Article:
Research ArticleGenomics

Exome Sequencing Can Improve Diagnosis and Alter Patient Management

Science Translational Medicine  13 Jun 2012:
Vol. 4, Issue 138, pp. 138ra78
DOI: 10.1126/scitranslmed.3003544

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A Needle in a Haystack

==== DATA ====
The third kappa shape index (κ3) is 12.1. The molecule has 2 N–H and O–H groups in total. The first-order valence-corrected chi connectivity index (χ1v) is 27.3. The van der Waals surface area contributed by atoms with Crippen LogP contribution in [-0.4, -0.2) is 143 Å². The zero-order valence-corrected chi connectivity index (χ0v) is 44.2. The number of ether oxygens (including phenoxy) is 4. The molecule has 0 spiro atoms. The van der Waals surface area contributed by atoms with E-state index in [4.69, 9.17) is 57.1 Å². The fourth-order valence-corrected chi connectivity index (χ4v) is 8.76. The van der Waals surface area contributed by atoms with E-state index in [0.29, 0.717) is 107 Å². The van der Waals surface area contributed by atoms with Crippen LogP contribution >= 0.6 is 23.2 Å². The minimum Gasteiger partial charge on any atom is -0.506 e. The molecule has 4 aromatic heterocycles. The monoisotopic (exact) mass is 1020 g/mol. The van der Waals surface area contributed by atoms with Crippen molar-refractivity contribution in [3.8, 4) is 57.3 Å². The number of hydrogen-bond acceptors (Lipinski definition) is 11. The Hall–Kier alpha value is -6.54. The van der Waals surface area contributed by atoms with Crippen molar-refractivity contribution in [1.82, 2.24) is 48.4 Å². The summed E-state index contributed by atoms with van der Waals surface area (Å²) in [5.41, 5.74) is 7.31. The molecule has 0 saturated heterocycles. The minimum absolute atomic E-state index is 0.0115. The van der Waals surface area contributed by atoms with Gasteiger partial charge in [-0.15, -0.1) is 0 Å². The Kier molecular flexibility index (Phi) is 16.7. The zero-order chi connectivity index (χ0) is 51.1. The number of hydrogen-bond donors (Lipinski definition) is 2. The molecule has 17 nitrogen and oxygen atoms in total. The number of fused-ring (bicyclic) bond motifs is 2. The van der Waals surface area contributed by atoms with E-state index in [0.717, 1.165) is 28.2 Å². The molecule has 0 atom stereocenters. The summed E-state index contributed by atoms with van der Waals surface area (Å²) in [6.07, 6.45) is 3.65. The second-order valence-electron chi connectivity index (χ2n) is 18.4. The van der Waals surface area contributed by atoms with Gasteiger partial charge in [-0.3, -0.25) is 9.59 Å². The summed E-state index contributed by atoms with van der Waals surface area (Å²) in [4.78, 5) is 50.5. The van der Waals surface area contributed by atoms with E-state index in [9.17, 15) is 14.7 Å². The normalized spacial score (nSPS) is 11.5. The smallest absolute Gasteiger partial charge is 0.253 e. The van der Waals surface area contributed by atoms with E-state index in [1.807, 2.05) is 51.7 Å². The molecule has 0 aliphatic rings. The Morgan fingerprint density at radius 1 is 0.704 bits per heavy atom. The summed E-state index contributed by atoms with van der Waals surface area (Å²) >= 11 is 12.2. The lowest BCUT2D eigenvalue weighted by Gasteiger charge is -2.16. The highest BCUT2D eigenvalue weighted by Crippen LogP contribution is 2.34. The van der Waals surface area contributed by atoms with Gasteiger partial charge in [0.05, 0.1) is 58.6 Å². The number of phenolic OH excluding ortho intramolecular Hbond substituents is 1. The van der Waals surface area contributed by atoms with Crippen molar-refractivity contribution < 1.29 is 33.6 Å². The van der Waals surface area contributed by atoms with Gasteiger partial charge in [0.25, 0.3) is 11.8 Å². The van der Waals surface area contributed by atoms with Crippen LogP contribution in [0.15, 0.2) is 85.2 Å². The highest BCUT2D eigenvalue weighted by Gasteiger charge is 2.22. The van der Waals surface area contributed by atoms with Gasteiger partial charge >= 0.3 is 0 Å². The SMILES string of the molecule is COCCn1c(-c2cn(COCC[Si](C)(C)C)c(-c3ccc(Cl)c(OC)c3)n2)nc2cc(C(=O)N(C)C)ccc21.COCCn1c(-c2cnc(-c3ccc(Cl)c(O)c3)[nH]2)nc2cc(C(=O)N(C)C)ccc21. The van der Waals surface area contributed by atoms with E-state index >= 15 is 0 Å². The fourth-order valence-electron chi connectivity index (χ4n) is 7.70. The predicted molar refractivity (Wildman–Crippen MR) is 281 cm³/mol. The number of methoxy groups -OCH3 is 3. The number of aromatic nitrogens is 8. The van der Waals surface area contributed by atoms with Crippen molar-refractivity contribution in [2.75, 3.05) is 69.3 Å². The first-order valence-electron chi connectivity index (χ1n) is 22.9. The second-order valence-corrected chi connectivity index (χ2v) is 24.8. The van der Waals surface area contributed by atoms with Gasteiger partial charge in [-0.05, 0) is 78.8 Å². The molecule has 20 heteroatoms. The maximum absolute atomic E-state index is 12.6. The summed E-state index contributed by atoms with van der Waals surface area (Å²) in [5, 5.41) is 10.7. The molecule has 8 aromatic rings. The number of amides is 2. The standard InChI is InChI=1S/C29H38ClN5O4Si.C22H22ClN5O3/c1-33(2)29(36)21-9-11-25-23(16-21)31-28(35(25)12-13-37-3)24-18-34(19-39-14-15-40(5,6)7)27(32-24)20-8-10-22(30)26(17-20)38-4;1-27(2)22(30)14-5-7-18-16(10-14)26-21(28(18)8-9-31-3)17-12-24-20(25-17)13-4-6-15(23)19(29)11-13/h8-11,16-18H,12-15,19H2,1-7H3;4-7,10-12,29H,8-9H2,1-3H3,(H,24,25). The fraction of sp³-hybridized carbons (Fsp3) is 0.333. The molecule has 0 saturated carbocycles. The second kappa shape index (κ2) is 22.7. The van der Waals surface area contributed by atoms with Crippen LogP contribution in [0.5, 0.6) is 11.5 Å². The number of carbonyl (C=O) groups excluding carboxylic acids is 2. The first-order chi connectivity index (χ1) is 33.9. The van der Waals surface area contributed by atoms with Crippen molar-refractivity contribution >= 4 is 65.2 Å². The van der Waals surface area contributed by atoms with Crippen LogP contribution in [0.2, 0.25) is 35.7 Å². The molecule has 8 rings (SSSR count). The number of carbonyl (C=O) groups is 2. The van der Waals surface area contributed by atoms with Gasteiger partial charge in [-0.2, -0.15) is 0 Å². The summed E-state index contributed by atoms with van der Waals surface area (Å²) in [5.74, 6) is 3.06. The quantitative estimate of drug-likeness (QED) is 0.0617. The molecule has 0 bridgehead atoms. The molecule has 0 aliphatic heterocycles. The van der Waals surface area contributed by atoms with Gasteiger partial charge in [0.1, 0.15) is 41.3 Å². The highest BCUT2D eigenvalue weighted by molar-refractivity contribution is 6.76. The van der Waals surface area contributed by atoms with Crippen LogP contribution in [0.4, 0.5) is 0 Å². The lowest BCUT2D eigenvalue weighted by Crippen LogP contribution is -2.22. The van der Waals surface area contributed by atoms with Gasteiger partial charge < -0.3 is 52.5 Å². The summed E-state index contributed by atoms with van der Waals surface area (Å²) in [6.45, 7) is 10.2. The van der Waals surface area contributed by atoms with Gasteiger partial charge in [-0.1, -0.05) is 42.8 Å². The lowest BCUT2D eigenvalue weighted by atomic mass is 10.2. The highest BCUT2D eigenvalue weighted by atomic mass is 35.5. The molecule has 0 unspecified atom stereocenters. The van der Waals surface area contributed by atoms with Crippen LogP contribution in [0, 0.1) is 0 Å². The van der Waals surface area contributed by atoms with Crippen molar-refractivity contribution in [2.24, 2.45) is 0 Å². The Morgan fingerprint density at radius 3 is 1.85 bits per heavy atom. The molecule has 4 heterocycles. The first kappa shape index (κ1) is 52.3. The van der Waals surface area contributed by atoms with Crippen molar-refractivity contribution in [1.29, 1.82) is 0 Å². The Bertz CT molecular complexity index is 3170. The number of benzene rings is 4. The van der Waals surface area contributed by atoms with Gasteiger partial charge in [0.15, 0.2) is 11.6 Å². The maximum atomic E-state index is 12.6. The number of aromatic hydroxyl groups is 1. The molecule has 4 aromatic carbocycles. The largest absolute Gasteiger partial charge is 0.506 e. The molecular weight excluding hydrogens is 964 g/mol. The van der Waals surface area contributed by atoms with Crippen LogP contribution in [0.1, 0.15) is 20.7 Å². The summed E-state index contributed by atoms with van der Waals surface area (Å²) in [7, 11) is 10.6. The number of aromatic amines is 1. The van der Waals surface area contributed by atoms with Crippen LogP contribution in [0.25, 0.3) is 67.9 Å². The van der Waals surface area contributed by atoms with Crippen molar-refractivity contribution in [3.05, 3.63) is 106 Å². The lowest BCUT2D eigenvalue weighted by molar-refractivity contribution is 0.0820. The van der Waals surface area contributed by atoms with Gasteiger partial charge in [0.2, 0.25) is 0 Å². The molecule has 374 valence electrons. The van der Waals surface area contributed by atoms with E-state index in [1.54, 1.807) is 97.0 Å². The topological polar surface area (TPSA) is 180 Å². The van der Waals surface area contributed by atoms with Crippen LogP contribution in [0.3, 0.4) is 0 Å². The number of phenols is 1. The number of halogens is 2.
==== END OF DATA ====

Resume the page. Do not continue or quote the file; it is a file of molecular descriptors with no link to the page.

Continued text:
Exome sequencing enables evaluation of all protein-coding variants in an individual genome and promises to revolutionize the practice of clinical genetics as it moves from the lab into the clinic. Bringing this technology to the clinic affords the opportunity not just to identify new disease-causing mutations but also to clarify disease presentation and diagnosis. There are many challenges to implementing this technology, however, including which patients to select for analysis, how to rank and prioritize the genetic variants, and how to align the data with the clinical record. In new work, Dixon-Salazar et al. studied a cohort of 118 probands with genetic forms of neurodevelopmental disease, all derived from consanguineous unions, using exome sequencing. All patients were previously excluded for genes most likely to cause their disease. The authors analyzed the exome sequences with a standardized bioinformatic pipeline. They found mutations in known disease-causing genes that in about 10% of cases led to a change in the underlying diagnosis. In 19% of cases, they identified mutations in genes not previously linked to disease. In the remaining cases, the genetic causes remained elusive. Thus, exome sequencing may both improve diagnosis and lead to alterations in patient management in some patients with neurodevelopmental disorders. However, analysis of more than one individual will be required to increase the success rate of identifying the causative mutation in most cases.